ES: You told me about a year ago that web browsers were finally supporting open standards that allow custom fonts to be used on the web. We have reached that stage now. You predicted a sort of second Desktop Publishing Revolution. What do you believe will change during this revolution? How about proprietary font formats against open source formats? What about complex Arabic type on the web?
AA: We are there but there are still challenges to overcome. The technical hurdle of implementing web fonts needs to be brought much lower. Right now it is almost impossible to publish a web font for any platform other than Mac OS without proper hinting. A process so arcane and complex that it is only practical for a few companies that have made heavy investments in that technology.
I consider OpenType a proprietary font format as implementation of this standard can be so complex that very few companies have the ability to implement it in a way to work with existing fonts efficiently and correctly. And only two companies, Adobe and Microsoft, have any real control on how this standard develops.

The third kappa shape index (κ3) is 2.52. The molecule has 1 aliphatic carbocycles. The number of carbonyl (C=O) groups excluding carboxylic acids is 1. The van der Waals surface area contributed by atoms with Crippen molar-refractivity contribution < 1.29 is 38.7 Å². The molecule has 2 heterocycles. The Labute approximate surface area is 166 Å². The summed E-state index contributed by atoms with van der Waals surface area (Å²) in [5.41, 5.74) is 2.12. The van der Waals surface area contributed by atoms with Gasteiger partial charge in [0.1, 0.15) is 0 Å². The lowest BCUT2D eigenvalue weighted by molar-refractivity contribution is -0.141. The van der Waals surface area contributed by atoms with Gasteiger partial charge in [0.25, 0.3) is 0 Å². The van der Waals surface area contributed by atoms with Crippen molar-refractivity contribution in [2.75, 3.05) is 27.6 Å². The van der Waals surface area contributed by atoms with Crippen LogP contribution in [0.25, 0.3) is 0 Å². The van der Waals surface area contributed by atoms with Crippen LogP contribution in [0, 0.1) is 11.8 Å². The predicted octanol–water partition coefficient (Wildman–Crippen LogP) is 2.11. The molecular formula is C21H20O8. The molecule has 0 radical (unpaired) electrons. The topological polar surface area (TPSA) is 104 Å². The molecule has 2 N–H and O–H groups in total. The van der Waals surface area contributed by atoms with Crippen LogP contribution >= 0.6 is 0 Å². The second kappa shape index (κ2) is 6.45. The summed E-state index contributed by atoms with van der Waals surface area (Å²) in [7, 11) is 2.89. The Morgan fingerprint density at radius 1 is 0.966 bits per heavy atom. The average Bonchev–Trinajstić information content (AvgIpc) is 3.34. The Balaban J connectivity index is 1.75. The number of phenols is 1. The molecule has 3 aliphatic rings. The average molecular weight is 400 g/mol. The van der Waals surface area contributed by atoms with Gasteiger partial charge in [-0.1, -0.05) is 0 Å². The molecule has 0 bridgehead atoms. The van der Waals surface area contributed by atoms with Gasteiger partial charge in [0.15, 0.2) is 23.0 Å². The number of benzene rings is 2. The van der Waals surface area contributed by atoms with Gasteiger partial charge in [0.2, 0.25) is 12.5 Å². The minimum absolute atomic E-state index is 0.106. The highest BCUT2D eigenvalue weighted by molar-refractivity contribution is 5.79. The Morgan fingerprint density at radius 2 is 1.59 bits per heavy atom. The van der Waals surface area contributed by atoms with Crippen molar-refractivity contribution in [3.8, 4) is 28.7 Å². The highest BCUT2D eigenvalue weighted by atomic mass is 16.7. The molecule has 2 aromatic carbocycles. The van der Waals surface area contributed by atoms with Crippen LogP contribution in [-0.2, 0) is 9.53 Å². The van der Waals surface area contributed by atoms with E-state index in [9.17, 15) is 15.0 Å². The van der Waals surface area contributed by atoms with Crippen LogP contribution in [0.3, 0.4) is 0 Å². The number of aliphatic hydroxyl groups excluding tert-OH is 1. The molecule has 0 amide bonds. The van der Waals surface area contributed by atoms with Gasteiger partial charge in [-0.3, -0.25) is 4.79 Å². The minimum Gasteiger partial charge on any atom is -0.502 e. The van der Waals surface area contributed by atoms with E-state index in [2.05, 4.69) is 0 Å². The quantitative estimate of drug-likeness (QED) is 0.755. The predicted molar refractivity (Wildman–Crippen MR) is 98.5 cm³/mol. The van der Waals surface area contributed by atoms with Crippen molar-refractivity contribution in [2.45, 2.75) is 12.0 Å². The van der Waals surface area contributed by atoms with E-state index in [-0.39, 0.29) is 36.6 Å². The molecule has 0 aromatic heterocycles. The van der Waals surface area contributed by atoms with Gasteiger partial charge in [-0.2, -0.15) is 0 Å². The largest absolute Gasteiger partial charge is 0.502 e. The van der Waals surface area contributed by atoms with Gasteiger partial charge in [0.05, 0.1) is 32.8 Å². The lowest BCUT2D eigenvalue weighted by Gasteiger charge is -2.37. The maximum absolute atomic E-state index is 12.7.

What I think will be a big leap is when there will be full support for font standards based on XML (like SVG fonts) and proper rendering of fonts without hinting in browsers as this will bring the barrier of font development much lower than before.
Complex Arabic fonts are possible but still there are technical hurdles. Diwan is working on making these a reality.
ES: The amount of people and companies dealing with type for the Arabic script are few. Do you have regular contact with these people? With whom do you have contact? Do you discuss matters? Western companies have played a big role in the development of type for the Arabic script. Now institutions in Pakistan, and Saudi Arabia are becoming players, do you see a major development coming from this end?
AA: The problem is with the educational institutions in these countries. A lot of their design courses only reflect western thinking but sometimes a generation behind. I have met with designers studying at one of the top design institutes in region telling me that they chose Arial because it indicates the modern era of the web browser. Yes, maybe ten years ago!